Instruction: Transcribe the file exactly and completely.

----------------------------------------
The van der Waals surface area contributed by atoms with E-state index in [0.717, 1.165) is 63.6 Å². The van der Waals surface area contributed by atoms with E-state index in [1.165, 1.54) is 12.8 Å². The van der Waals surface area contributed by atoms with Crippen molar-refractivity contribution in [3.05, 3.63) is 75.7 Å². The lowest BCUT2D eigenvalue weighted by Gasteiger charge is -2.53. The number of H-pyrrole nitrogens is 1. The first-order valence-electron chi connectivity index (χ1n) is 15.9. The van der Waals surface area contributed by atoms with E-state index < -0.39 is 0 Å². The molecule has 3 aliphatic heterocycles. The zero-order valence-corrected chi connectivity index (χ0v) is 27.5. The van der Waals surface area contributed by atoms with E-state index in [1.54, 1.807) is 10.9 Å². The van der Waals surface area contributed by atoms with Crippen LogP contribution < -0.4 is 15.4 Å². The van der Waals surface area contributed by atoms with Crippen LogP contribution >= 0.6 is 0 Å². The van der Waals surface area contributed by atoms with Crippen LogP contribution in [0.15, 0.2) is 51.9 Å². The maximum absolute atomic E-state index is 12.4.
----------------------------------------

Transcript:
The van der Waals surface area contributed by atoms with E-state index in [0.717, 1.165) is 63.6 Å². The van der Waals surface area contributed by atoms with E-state index in [1.165, 1.54) is 12.8 Å². The van der Waals surface area contributed by atoms with Crippen molar-refractivity contribution in [3.05, 3.63) is 75.7 Å². The lowest BCUT2D eigenvalue weighted by Gasteiger charge is -2.53. The number of H-pyrrole nitrogens is 1. The first-order valence-electron chi connectivity index (χ1n) is 15.9. The van der Waals surface area contributed by atoms with E-state index < -0.39 is 0 Å². The molecule has 3 aliphatic heterocycles. The zero-order valence-corrected chi connectivity index (χ0v) is 27.5. The van der Waals surface area contributed by atoms with E-state index in [1.54, 1.807) is 10.9 Å². The van der Waals surface area contributed by atoms with Crippen LogP contribution < -0.4 is 15.4 Å². The van der Waals surface area contributed by atoms with Crippen LogP contribution >= 0.6 is 0 Å². The van der Waals surface area contributed by atoms with Crippen LogP contribution in [0.15, 0.2) is 51.9 Å². The maximum absolute atomic E-state index is 12.4.